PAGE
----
Social to the Core

March 7, 2016
Why social media should be at the core of your daily executive decision-making process.

Why social media should be at the core of your daily executive decision-making process.

If you’re a transit executive, you likely think of social media as something for your communications and marketing team to worry about. You probably envision them posting a cute picture and getting some Facebook likes for your page.

It’s time to dramatically change your thinking, because social media — specifically social media data — should be at the core of your daily executive decision-making process.

For the first time one day last August, 1 billion unique people logged into Facebook within a 24-hour period. That’s one in seven people on the planet. More than a billion people communicate on the social chat platform WhatsApp. Seventy-eight million Americans have Instagram accounts. I could go on with the statistics, but the point should be clear — social media is now the world’s primary communication platform.

And why should you care? Because unlike other outreach platforms like television and radio, social media gives you analysis back, in real time. In other words, not only are all of those people —  many of whom are your customers — talking to one another, but those conversations yield actionable insights that can help you make better, more informed decisions every day of the year.

What did people think about your speech to the city council? In which segment of the community can you increase ridership? What do riders think of the bus or rail car I manufactured? What’s the ROI of my most recent marketing campaign? Outreach to exactly which people will give me the best ROI? How can I improve the public’s perception of my products? Is public opinion improving or deteriorating? What’s driving that change? Where are people getting their information? How can I get the right information around people causing roadblocks?

Social data, if properly understood and managed, answers these questions, and many more.

For example, one transit agency that tracks every issue its audience is discussing identified a noticeable increase in chatter on bus service on two particular days in December. Normally this would set off alarms because when large numbers of people suddenly talk about buses you must assume it’s about a service or product failure, right?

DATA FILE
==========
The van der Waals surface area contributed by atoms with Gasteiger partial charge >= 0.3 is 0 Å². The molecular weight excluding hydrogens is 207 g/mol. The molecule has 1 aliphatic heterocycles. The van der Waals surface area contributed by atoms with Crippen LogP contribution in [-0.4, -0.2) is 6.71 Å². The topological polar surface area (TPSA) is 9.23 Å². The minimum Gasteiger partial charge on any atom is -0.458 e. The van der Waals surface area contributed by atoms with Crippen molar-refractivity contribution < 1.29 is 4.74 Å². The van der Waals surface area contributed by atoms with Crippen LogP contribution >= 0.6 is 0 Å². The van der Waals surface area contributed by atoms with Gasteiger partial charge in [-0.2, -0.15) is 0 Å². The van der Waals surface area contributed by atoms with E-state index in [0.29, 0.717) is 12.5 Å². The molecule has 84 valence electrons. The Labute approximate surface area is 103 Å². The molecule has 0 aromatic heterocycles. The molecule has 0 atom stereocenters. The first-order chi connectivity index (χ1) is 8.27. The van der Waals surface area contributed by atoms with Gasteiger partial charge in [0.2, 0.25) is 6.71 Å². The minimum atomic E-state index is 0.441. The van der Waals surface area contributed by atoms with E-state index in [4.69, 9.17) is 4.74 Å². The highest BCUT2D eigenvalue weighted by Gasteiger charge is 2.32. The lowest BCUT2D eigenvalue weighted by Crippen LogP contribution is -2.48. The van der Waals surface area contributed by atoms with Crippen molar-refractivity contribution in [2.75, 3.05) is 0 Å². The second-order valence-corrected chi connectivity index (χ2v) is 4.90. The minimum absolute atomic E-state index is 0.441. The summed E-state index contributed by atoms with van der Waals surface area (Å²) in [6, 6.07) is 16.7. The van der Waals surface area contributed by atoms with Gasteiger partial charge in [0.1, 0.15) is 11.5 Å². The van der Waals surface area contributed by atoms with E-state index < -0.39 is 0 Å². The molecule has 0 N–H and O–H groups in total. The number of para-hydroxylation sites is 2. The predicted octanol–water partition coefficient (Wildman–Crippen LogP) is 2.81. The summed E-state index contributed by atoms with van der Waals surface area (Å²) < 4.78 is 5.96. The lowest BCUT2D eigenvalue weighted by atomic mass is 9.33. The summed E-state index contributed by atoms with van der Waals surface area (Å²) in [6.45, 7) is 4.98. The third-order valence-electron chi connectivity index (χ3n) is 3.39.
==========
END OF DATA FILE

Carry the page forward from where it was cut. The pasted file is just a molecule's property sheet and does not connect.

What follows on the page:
It turns out we could tell this agency in real time that the favorable sentiment of these conversations was also spiking — in a positive direction. That’s great news for the communications department, but it’s also vital intelligence for CEOs.

As a CEO you must be able to show these successes to your board and explain what drove those successes and how they can be understood and repeated. The same requirement rings true when the trends aren’t as positive.
You also shouldn’t think this applies only to public transit agency executives.

If you manage a transit manufacturing or service company, this data has the ability to improve your bottom line just as it can improve ridership for agencies. This data can tell you exactly what public pressures and incentives the agencies are responding to so you can be more responsive to their needs. Social data will tell you how people are responding to the products and services you provide, and social data will tell you exactly whom you can engage to improve your customers’ perception among the public at large. Each of these things helps make your agency customers happier and more successful, yielding more private sector business.

Marketing teams may have begun to think about these questions and opportunities, but very few of them have been given the opportunity to institute a social data system that answer all of these questions comprehensively, in real time, and in a way that is integrated throughout the organization. The fact is, social intelligence is coming to your door sooner or later. The question is, will you adopt soon and take advantage, or will you wait until you’re already behind?

The benefits of early action are significant. Simply put, executives who get better information make better decisions. Social data can provide you the intelligence you need to create enduring community coalitions, improve your organization’s efficiency, enhance support among your board members, and help you gain riders and improve the bottom line.

The benefits are undeniable, so if you’re not yet social to the core, it’s time to get there.

Scott Wilkinson is president of AlphaVu.

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Feb. 4, 2016